Augmented Reality at Landmarks: ARKit+CoreLocation in Swift

Position augmented reality objects on real-world locations so users can move and see virtual pins floating on landmarks

This article will explain how to:

  • Place AR pins over landmarks
  • Keep the AR pins on their landmarks as the user moves
  • Avoid the pitfalls of ARKit and its quirks

At FreshWorks Studio we recently developed an app for Grouse Mountain that used this functionality (available on the App Store soon).

To show you how it works, we made a video while doing beta testing of the app we designed and developed for the popular ski resort in North Vancouver.

Beta Testing an AR App for Grouse Mountain Ski Resort

Just Give Me the Code

If you just want to get to the code, take a look at this framework I made, which shows how all the pieces for making ARKit+CoreLocation work together. Alternatively, you could take a look at Project Dent, which is a popular framework for doing this kind of thing.

If you are like me, and find that Dent doesn’t quite do the trick for you (or you just want to know a little more about how to do this ARKit stuff) then, Hello! I hope you enjoy this short read.

The Parts

Let’s take a look at the different components that need to work together so that we can do this. As a reminder, our goal is to position virtual objects on top of real-world locations. We also want the users to be able to walk around. If walking around isn’t important, there are easier ways to do this (you can check out Yat Choi’s article on Waypoints, for example).

Part 1: ARKit

ARKit provides all the functionality for placing our virtual objects. Device orientation, rotation, etc. are all managed by ARKit. All we need to do is configure it, like this:

let scene = SKScene(size: view.bounds.size)
let arSKView = ARSKView()
let configuration = ARWorldTrackingConfiguration()
configuration.worldAlignment = .gravityAndHeading, options: [.resetTracking])

If you want to know more about configurations, you can check out the documentation.

When we startARSKView’s session, it creates a virtual world centered on the device’s current location. All virtual objects we place will be positioned relative to that location. So, we can’t just hand our session a GPS coordinate for each landmark. We need to find the transformation that describes the location of the landmark relative to the AR world origin. You can take a look at the makeARAnchor function in my gist to see how to do that.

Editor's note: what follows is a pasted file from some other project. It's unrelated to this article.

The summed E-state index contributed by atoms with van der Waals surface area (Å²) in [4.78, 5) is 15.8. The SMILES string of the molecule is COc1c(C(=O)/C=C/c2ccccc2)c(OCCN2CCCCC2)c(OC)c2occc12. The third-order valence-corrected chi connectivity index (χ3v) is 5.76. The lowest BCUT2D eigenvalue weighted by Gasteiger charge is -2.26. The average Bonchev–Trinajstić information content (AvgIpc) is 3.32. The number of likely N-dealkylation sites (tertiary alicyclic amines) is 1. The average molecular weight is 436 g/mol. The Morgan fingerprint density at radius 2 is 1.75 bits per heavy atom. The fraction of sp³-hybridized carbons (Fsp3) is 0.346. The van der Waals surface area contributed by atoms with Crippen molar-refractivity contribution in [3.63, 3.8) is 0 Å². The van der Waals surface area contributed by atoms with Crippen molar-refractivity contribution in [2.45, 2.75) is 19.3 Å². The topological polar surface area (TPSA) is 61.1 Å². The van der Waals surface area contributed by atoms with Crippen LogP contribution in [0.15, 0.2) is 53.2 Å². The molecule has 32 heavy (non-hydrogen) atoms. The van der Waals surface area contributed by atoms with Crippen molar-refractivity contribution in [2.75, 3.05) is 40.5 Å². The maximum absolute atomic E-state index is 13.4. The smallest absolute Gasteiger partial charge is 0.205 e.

However, there’s 2 problems.

  1. For some reason, ARKit won’t render anchors that are far away (more than ~100 meters) from the world origin. So, even if we properly transform our landmarks from real-world coordinates to session-relative locations, they won’t be visible if they are too far away. Well, that’s not too bad. We can check if the location is too far, and just project the pin closer. That leads us to the second problem.
  2. ARSession doesn’t update the world origin as you move. So, if you project the location to be closer to the user (like, if you put the summit of Mount Everest 75 meters away), then if the user walks around they’ll find that the location isn’t where it should be (Mount Everest might be just down the street. Who knew?).

These problems can be solved by using CoreLocation a bit more.

Part 2: CoreLocation

If a landmark is more than 100 meters away and we put the virtual pin closer than that, then we need to be able to move the pin further away if the user approaches it. We can do this by recentering the AR world’s origin. So we’ll register for location updates, then check if the user is more than some distance (say, 10 meters) from the AR origin. If they are, we’ll do 3 things:

  1. Remove all the current landmark pins
  2. Restart the ARSession so that the world recenters on the user
  3. Place all the landmarks again

And that’s it! All your AR content will update as the user moves.

Where to go from here

Once all the basics are set up, there are a lot of cool things you can do. Here’s some example of things that I’ve been able to get working:

  1. Do your own pin (aka SKNode) scaling, instead of just using ARKit’s
  2. Set the zPosition of SKNode's relative to their distance from the user, so that pins that are further away appear behind pins that are closer.
  3. Subclass SKScene and use the touchesBegan method to be notified when the user taps a pin.
  4. Periodically check for overlapping pins, and only show the closer ones, etc.

Skyler Smith and FreshWorks Studio

Skyler Smith is the lead iOS developer at FreshWorks Studio, working with other experts to design and develop elegant and highly functional mobile, web, and blockchain apps. Our 50+ person team is based in Victoria and Vancouver and we work with bold entrepreneurs, startups, enterprises, and government organizations.

Contact us anytime to find out how we can help your organization succeed.